By Pet Melliza/ The Beekeeper
HB 4244 (The Responsible Parenthood, Reproductive Health and Population and Development Act of 2011 or RH Bill has spawned debates that in turn engendered the jargon “pro-life” that the conservative wing of the Catholic hierarchy uses to rally its flock to fight it (there is also the progressive wing, you know).
February 3, the faction that usurped the title “the Church” mobilized mostly students of Catholic schools in major Philippine cities against the RH Bill that it calls “pro-abortion”.
I am one of the many who itch to defy the likes of Fray Butod and Padre Damaso whose stand on population development throws the country back to antiquity. They misguide the flock, you and me, to the Dark Ages.
In the Dark Ages, only a minority, the “clerics”, knew how to read and write. Together with the landed gentry or feudal lords, they monopolized knowledge. Their quack sense of religion explained why scientists and geniuses of the time were persecuted, even physically extirpated, as heretics or witches, in their rabid defense of their dogma that the world was flat and that kings and hierarchs of the Church were divine representatives.
Today, they are at it again. But let make it clear, I am Catholic; I spent eight years of my young life in the seminary, hoping but failed, to be one of the ordained ministers.
The brand “pro-life” however, only switches on a portion of my brain to fire back with questions like “why?” or “what do you mean”.
Perhaps, Francis Wulleman, CICM (bless his soul), our professor in philosophy is very much alive nagging us his students to question everything especially dogmas considered immutable even if they were supposed to have been written by god and reproduced by a faction of the Church that arrogates on itself that right to represent the Almighty One to the exclusion of the rest, especially the pro-RH Bill advocates.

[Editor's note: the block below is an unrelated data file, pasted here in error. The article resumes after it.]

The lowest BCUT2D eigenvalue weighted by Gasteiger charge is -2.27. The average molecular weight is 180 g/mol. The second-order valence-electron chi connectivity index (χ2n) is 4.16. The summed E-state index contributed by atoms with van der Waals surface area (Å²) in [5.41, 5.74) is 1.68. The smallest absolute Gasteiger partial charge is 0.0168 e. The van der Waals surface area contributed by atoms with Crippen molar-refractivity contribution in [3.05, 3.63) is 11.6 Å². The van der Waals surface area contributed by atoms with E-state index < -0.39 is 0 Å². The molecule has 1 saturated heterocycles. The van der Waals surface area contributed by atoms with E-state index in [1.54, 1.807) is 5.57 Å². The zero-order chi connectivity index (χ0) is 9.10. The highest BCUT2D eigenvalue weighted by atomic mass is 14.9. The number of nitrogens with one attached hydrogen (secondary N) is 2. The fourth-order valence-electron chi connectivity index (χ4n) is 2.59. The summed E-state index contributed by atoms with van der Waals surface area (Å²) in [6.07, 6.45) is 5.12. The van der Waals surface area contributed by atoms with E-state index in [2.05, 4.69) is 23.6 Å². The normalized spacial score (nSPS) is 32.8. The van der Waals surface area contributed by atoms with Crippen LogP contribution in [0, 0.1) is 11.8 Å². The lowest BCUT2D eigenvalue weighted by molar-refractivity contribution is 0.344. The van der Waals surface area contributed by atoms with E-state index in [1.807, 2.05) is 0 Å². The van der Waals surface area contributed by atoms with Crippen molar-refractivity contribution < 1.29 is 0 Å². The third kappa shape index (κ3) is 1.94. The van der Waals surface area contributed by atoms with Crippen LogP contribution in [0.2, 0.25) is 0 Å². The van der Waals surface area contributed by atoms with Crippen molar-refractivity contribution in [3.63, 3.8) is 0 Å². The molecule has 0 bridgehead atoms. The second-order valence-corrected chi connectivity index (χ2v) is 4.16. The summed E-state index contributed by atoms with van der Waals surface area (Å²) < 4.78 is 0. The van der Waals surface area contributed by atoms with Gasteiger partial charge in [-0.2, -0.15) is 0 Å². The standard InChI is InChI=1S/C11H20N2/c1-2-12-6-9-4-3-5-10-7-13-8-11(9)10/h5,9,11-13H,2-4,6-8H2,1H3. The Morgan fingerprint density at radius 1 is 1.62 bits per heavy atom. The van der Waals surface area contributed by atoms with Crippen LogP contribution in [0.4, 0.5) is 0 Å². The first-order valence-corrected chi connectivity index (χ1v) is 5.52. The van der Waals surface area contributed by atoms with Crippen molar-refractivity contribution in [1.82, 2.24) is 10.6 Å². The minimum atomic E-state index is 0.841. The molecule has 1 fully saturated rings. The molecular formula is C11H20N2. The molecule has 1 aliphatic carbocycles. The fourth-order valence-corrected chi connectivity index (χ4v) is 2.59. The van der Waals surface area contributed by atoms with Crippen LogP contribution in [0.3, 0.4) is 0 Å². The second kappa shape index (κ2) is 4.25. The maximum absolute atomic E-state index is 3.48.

The RH Bill does not advocate abortion; it seeks to empower couple, especially women to make informed choices in determining the number of their children. It also teaches young people to avoid teen-age pregnancy which is as real as the number of young girls dying from pregnancy related deaths.
The holy ones who brand themselves “pro-life” want to spread the “moral” practices of chastity and abstinence-outside-marriage which is as surreal as the sordid history of sexual abuses and perversion involving no less than the princes of the Church themselves.
Our friend, columnist Peter Jimenea, has been unequivocal for the passage of the RH Law, and dubs the quack religious leaders “hypocrites”. He refuses to call the antis “pro-life”. In one column, he coins the battle cry: “excommunicate me!”
The RH Bill is the Philippines’ commitment to the Millennium Development Goal (MDG), being one of the 193 signatories, all UN members, to the MDG in 2000. The MDG aims for eight targets, among them reduction of poverty, infant morality and maternal deaths.
The World Health Organization and our Department of Health are dismayed by Philippines’ failure to reduce maternal deaths.
Rey Gamboa of philSTAR.com, writes that maternal mortality rate (MMR) in 2011 went up to 221 out of 100,000 live births, a 36.42 percent jump over the last decade, reports the Family Health Survey. In contrast, the country’s yearly MMR averaged only 162 : 100,000 between 2006 and 2011.
The WHO defines maternal death as the death of a woman while pregnant or within 42 days of termination of pregnancy. The Philippine government has committed to reduce the country’s MMR to 70 by 2015 but given the recent uptrend, that goal looks impossible to attain.
In daily figures, the MMR in the Philippines is 10, according to the National Statistics Offices. With 10 pregnant or newly delivered mothers dying daily means 30 children growing up without their biological mothers. That translates to 30 MMRs with 300 Filipino children orphaned in one month.
Assuming a 30-day month, the statistics further means 360 MMRs per year with 3,600 young Pinoys living without their biological mothers.
The WHO says that maternal deaths are preventable by empowering women, giving them access to information, and breaking the chain of mass ignorance by teaching young Filipinos in school about their bodies and gender.
Congress must enact the law now.